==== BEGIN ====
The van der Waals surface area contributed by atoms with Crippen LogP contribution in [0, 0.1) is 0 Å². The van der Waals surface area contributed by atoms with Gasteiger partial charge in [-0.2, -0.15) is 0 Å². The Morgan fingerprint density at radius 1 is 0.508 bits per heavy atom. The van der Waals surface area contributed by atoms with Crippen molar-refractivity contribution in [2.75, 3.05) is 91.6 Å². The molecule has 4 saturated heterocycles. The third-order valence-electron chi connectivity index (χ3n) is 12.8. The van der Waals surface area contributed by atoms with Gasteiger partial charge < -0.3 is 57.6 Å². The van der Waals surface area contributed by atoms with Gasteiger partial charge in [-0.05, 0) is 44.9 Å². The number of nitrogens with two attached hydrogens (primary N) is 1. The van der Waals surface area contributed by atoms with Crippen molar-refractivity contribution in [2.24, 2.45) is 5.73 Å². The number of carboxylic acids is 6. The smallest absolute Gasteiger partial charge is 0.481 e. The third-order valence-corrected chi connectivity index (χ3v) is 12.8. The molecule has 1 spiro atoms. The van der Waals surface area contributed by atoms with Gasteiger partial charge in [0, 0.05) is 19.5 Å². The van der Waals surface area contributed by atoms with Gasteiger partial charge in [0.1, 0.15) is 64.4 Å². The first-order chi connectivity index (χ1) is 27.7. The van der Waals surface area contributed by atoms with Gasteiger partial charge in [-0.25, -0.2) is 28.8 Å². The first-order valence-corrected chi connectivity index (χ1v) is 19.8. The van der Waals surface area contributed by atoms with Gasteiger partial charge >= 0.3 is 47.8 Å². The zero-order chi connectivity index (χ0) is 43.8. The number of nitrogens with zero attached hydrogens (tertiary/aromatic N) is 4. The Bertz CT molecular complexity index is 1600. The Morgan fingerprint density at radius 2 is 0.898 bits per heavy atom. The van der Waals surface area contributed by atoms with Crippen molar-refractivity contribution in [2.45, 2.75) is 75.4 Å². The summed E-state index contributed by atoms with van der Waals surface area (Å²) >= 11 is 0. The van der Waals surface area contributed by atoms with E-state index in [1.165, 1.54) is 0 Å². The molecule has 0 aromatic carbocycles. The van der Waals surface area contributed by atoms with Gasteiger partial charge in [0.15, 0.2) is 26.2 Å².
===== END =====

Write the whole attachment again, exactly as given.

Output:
The van der Waals surface area contributed by atoms with Crippen LogP contribution in [0, 0.1) is 0 Å². The van der Waals surface area contributed by atoms with Gasteiger partial charge in [-0.2, -0.15) is 0 Å². The Morgan fingerprint density at radius 1 is 0.508 bits per heavy atom. The van der Waals surface area contributed by atoms with Crippen molar-refractivity contribution in [2.75, 3.05) is 91.6 Å². The molecule has 4 saturated heterocycles. The third-order valence-electron chi connectivity index (χ3n) is 12.8. The van der Waals surface area contributed by atoms with Gasteiger partial charge < -0.3 is 57.6 Å². The van der Waals surface area contributed by atoms with Gasteiger partial charge in [-0.05, 0) is 44.9 Å². The number of nitrogens with two attached hydrogens (primary N) is 1. The van der Waals surface area contributed by atoms with Crippen molar-refractivity contribution in [2.24, 2.45) is 5.73 Å². The number of carboxylic acids is 6. The smallest absolute Gasteiger partial charge is 0.481 e. The third-order valence-corrected chi connectivity index (χ3v) is 12.8. The molecule has 1 spiro atoms. The van der Waals surface area contributed by atoms with Gasteiger partial charge in [0, 0.05) is 19.5 Å². The van der Waals surface area contributed by atoms with Gasteiger partial charge in [0.1, 0.15) is 64.4 Å². The first-order chi connectivity index (χ1) is 27.7. The van der Waals surface area contributed by atoms with Gasteiger partial charge in [-0.25, -0.2) is 28.8 Å². The first-order valence-corrected chi connectivity index (χ1v) is 19.8. The van der Waals surface area contributed by atoms with Gasteiger partial charge >= 0.3 is 47.8 Å². The zero-order chi connectivity index (χ0) is 43.8. The number of nitrogens with zero attached hydrogens (tertiary/aromatic N) is 4. The Bertz CT molecular complexity index is 1600. The Morgan fingerprint density at radius 2 is 0.898 bits per heavy atom. The van der Waals surface area contributed by atoms with Crippen molar-refractivity contribution in [2.45, 2.75) is 75.4 Å². The summed E-state index contributed by atoms with van der Waals surface area (Å²) >= 11 is 0. The van der Waals surface area contributed by atoms with E-state index in [1.165, 1.54) is 0 Å². The molecule has 0 aromatic carbocycles. The van der Waals surface area contributed by atoms with Gasteiger partial charge in [0.15, 0.2) is 26.2 Å².